Pun’s father grabbed a glass and rapped a spoon against it to get everyone’s attention and quiet the room. “Tomorrow, my son becomes the youngest apprentice in station history.” He motioned for Pun to come to him. Pun left Rathier and walked through the crowd. His father put a hand on Pun’s shoulder. “Son, I am very proud of you. Not because of your age and talent, but because you think, you listen, and you forgive. While you’re still a kid making mistakes, you’re kind, thoughtful, and loyal to your friends.”
Pun’s father grabbed a glass filled with a yellowish-clear liquid. Pun sniffed it. “Beer?”
“Time to have your first drink with your old man, son.” His father raised his own glass into the air. “To Pun!”
“To Pun!” everyone echoed. Pun took a swig.
He coughed and sputtered while everyone laughed. Pun grinned sheepishly. “Cosimo, you’re a prick!” yelled Krastin. Pun was more careful the second time and sipped the beer slowly, trying to get used to the taste.
“Who wants cake?” asked his mother. Everyone cheered.
The party continued for a few hours. Drinks, discussion, music, even a little dancing.
The next day, Pun started his new job. He worked as an apprentice in the morning and went to school in the evening.
. . .
It had been three weeks since Pun’s party and promotion. He hummed a jaunty tune as he pulled the wrist-sized vacuum hose to the fighter ship. He hooked it to the coolant drain and pulled the locking lever. A few commands into the remote repair computer attached to his wrist opened the drain. Another command and the vacuum turned on. The brown liquid rushed out into the transparent hose to be deposited into a collection vat for recycling.
While the dirty coolant was draining, he retrieved the fresh coolant supply hose and pulled it over to the ship, a slow process for someone his size.
“You need a drone,” came the lilting voice of the elf pilot. He looked over at her while he worked. She was a deep elf—the dark purple skinned subterranean elves from the homeworld of Hamuvtakat. Silver hair was bound up in a pony tail and ruby red eyes peered at him. Pun thought she was gorgeous, and her dark blue, ultra-thin and skin tight fighter pilot suit accentuated her female form in ways that made him blush.
“I’m working on one,” he said as he continued to drag the hose, averting his eyes so that he didn’t stare at the pilot. “I work six hours a day then have to do four hours of school. Grongreana helps get me parts, but I have to figure out how to build the drone on my own. I don’t have a lot of time and I’m new to scripting, so it’s taking a while.”
“Aren’t there premade drone VIs?”
“Yeah, but the ones that work on any platform cost too much. Cheap and free ones require modifying. I have to learn scripting anyway so why not start with my drone? Plenty of instructions available on the extranet, and I get a head start on the level three guild training courses that way.” Pun reached the ship and clamped the hose over the coolant intake. By the time he had gotten there the dirty coolant had finished draining. A few taps on his wrist computer caused the drain to shut and the intake to open. Another selection and clean, bright yellow coolant began pumping into the ship.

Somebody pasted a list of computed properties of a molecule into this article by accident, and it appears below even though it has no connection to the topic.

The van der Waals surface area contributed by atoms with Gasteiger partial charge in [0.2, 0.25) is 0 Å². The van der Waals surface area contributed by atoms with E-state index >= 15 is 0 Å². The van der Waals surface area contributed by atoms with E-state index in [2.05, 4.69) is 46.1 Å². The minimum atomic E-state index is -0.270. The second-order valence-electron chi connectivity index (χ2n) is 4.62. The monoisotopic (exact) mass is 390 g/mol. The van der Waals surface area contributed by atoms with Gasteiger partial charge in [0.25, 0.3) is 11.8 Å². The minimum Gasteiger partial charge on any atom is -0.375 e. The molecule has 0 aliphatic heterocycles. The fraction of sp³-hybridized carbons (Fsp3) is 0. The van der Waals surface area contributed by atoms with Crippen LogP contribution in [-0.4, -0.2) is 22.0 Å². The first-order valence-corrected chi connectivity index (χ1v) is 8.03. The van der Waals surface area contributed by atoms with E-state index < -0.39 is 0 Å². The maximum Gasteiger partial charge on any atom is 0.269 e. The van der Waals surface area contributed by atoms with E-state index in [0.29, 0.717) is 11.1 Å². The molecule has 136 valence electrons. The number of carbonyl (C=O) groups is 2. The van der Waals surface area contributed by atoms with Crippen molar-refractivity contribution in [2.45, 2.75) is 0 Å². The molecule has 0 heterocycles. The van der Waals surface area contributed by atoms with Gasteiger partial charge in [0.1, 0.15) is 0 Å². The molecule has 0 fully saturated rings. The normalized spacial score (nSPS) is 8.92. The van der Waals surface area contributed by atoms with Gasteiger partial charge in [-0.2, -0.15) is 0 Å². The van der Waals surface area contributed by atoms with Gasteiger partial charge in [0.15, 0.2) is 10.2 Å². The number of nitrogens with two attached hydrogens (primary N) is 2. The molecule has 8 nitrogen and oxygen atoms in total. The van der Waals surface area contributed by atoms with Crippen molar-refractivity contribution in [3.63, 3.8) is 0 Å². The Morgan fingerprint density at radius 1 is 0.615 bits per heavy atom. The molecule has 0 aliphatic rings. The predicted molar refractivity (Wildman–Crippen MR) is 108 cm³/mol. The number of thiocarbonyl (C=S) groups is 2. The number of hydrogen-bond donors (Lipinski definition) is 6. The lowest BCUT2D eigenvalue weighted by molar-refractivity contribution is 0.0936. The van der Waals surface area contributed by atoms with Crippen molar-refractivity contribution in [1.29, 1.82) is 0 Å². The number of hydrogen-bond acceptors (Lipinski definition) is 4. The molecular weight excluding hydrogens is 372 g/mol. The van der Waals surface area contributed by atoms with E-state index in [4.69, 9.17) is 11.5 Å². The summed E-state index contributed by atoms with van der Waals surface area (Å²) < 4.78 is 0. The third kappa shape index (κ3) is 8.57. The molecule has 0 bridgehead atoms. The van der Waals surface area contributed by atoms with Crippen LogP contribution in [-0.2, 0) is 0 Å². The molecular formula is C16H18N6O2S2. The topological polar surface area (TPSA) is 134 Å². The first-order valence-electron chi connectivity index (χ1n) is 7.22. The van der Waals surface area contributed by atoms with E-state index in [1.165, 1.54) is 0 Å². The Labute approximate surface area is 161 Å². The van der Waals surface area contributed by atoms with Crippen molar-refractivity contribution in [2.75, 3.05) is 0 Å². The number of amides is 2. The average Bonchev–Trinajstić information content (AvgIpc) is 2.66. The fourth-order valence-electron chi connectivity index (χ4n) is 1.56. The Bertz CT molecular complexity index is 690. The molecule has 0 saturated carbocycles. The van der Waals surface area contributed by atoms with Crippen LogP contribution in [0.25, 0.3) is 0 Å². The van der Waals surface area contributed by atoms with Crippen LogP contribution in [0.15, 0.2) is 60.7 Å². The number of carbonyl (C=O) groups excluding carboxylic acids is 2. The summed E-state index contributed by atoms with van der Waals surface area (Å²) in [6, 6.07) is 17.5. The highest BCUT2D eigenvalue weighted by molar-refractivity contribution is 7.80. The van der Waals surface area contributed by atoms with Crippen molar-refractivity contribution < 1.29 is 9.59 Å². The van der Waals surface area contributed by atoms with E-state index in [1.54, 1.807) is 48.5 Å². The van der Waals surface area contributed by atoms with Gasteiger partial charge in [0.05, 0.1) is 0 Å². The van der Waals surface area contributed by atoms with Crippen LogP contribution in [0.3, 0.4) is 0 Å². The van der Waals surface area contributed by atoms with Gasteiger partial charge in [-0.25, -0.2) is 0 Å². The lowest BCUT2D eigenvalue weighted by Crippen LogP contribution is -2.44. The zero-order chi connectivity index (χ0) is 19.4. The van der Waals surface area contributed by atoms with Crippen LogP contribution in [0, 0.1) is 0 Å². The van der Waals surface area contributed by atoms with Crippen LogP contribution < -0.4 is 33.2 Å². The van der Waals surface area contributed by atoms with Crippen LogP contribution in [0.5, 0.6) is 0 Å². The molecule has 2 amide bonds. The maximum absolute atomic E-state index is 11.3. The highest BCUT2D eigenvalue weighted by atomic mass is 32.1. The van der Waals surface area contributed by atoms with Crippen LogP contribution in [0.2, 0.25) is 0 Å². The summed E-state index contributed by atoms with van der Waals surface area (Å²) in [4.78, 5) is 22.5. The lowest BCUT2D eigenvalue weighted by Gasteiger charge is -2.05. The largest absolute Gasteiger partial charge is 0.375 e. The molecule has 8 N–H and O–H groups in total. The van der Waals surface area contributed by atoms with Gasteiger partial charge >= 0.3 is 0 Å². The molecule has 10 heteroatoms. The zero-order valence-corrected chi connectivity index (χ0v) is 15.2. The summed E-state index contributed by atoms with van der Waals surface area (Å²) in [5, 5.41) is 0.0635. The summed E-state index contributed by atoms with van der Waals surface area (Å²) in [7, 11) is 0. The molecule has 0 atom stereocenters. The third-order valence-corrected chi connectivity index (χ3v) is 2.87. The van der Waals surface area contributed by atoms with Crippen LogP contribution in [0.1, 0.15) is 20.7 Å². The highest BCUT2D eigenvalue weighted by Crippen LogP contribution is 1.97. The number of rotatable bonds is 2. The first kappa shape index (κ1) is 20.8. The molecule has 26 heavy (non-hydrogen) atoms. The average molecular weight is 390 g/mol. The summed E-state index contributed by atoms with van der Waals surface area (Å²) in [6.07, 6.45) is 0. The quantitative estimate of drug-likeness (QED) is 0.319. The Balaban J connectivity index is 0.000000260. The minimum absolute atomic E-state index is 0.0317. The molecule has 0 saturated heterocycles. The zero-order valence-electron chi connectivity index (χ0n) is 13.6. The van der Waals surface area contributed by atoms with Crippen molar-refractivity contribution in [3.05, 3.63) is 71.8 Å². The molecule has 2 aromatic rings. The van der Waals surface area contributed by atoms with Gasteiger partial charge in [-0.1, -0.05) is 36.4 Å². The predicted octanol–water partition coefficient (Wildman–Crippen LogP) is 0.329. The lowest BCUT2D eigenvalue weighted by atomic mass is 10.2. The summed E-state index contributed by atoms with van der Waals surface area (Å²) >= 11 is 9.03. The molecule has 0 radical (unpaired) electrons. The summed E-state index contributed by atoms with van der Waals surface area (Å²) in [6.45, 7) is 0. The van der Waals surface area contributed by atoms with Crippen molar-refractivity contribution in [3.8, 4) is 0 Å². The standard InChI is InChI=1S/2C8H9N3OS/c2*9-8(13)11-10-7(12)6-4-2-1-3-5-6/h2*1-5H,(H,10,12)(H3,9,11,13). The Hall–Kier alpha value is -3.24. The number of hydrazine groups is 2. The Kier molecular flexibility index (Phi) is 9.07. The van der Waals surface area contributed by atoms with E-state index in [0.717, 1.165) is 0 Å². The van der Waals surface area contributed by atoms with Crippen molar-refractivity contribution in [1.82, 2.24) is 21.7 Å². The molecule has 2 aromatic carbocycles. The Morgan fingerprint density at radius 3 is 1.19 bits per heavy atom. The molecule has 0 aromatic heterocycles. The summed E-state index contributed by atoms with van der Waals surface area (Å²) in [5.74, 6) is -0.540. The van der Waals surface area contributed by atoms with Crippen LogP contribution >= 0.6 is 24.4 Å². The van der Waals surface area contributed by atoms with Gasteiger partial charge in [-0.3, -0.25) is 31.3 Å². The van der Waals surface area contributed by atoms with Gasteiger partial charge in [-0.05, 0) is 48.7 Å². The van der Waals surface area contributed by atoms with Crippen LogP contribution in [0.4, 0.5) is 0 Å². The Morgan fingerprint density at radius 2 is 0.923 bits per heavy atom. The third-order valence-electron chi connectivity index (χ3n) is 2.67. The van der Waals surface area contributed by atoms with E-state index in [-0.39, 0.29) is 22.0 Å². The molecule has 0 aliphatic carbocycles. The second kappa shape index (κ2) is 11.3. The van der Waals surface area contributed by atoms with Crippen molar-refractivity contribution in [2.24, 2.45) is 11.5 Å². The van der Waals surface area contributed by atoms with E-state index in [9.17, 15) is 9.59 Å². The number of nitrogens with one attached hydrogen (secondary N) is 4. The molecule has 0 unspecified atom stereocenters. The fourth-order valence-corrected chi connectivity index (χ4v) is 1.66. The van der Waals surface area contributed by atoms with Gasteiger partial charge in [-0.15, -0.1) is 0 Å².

Pun unhooked the vacuum hose from the drain and began hauling it away to be coiled up. “My Pa made mistakes. Didn’t plan ahead too much. We were deep in debt, but Pa got lucky when Stellaris offered to bail him out in exchange for a twenty year contract. He really didn’t want me to make the same mistakes he did. I don’t want to either.”
“You’re on the right track,” she said.
The lights in the shop went red. A siren began to wail like a banshee, rising and falling in pitch. A sound that, outside of drills, Pun had hoped to never hear. It was a raid siren.
The station was under attack.
The pilot’s voice changed immediately. “Get that hose unclamped, now!” she commanded. She didn’t even bother getting a ladder. She hauled herself up onto a wing and jumped into the cockpit. At the same time Pun had dropped the vacuum hose and ran back to the ship, closing off the fluid intake and stopping the pump as he went. He pulled the clamp off and banged on the hull to alert the pilot.
As he backed away the ship started up, a delta-wing fighter equipped with energy weapons and missiles—designed to travel between air and space. It hovered and the landing gear retracted. It turned quickly and Pun backed away as its thrusters came online and the pilot guided it towards the maintenance bay doors. Other fighters that had also been down for maintenance moved into formation as they made their way out.
Pun gasped as several of the fighters started firing their laser cannons, creating a bright green light as they burned the atmosphere. When the beams left the bay and passed through the atmospheric shield, their visible light disappeared. Others joined into the firing with chain cannons—thousands of cartridges falling to the ground.
It looked like an action scene from a horror holovid, the ships firing at an unseen enemy. After several seconds, Pun could make out small explosions far away in empty space. One explosion after another got larger and larger. Pun finally understood what they were shooting at.
Someone grabbed him by the shoulder and turned him around, pulling his eyes away from the sight. Grongreana. “What the hell are you doin’, lad? Run!” She pushed him towards the turbolift. Dozens of other technicians, younglings and apprentices were running towards the lift or had already gathered in front of the doors. Grongreana stayed close behind him, urging him on.